JULY 25, 2000
Hakkinen verdict keeps three-way title battle open
THE three-way battle for the Drivers' World Championship is set to continue unabated in this weekend's German Grand Prix after FIA stewards yesterday confirmed Mika Hakkinen's victory in Austria - despite the fact that an official seal was missing from the electronic control unit of his winning McLaren-Mercedes MP4/15.
However, the race stewards took the highly unusual step of disallowing the ten constructors' championship points accruing to McLaren
as a result of this win and also fined the British team 50,000 dollars - the maximum the rules permit them to impose.
This decision leaves Hakkinen only two points behind his team-mate David Coulthard and eight behind championship leader Michael Schumacher,
who crashed out in Austria, with 10 of the season's 17 races completed. However, Ferrari now retakes the lead of the constructors' championship with 92 points to McLaren's 88.
The only previous occasion that such a judgement was reached came after the 1995 Brazilian grand prix where Michael Schumacher's Benetton and David Coulthard's Williams were excluded when a fuel sample failed to match
On that occasion, the fuel they were using was not in fact illegal, but the offence was that it failed to match sample although no unfair performance advantage was produced. The Austrian grand prix stewards were guided by a similar philosophy in arriving at a decision over Hakkinen's rule infringement, although McLaren could rightly claim that there was zero discrepancy in this case as the electronic software was absolutely legal.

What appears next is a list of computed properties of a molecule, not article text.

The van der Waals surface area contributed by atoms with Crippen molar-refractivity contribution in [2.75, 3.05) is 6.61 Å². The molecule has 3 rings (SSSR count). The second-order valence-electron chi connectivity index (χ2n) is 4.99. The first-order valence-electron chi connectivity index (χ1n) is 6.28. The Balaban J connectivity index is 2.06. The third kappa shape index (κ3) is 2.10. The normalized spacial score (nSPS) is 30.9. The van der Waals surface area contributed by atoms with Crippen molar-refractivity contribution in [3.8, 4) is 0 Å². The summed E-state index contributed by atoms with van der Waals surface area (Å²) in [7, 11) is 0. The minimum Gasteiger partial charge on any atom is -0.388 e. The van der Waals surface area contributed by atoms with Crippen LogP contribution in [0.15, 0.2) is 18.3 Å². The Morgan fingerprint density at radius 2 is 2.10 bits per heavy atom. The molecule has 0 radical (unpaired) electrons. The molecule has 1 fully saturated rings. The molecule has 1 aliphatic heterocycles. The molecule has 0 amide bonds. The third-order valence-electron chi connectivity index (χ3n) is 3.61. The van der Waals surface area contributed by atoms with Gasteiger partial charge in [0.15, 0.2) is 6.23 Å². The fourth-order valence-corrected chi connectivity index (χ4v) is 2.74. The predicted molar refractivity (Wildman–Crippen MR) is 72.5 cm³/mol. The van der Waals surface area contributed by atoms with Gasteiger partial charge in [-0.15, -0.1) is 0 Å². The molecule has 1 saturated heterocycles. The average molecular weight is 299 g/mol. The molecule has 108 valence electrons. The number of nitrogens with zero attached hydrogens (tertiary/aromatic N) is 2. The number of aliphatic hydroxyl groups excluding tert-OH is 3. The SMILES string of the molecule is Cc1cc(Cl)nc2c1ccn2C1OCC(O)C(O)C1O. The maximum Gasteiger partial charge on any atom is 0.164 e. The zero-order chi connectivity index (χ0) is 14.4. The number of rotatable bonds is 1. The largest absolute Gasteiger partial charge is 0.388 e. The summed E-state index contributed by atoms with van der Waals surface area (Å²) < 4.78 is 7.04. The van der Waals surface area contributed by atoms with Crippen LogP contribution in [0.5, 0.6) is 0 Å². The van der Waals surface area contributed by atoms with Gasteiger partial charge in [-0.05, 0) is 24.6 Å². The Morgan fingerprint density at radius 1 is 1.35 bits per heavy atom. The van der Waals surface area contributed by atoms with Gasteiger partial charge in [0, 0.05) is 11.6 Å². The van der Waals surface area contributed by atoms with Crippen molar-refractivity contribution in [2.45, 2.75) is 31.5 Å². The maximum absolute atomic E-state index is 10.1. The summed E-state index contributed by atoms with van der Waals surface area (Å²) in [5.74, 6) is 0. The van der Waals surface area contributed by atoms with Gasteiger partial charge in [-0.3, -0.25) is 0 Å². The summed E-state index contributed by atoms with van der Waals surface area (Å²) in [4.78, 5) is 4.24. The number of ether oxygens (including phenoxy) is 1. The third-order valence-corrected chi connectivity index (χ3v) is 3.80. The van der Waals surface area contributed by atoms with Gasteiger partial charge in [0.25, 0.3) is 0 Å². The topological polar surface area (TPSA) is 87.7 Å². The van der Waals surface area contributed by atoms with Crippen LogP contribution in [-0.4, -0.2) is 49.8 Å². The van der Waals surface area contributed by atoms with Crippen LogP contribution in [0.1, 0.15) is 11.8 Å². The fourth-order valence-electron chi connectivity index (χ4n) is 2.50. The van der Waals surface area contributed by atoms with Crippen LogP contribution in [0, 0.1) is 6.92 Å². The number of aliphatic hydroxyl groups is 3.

"After today's decision we now consider the matter closed," said Martin Whitmarsh, the McLaren managing director. "While the loss of constructors' points is very disappointing, we believe that with our current performance we will render the loss academic by the end of the year."
Whitmarsh also confirmed that McLaren has decided not to appeal against its loss of Constructors' points, although the FIA provisionally set aside time on Thursday to hear any appeal that might have been lodged. "If there was a McLaren appeal, we wanted the outcome sorted before this weekend's German race," said a senior FIA source.
The risk with appealing is that it would open the door for submissions from rival teams, most notably Ferrari whose surviving car finished third in Austria driven by Rubens Barrichello. McLaren wisely decided not to give their championship rivals any chance to turn that third place into a second and consequently have taken the medicine prescribed by the stewards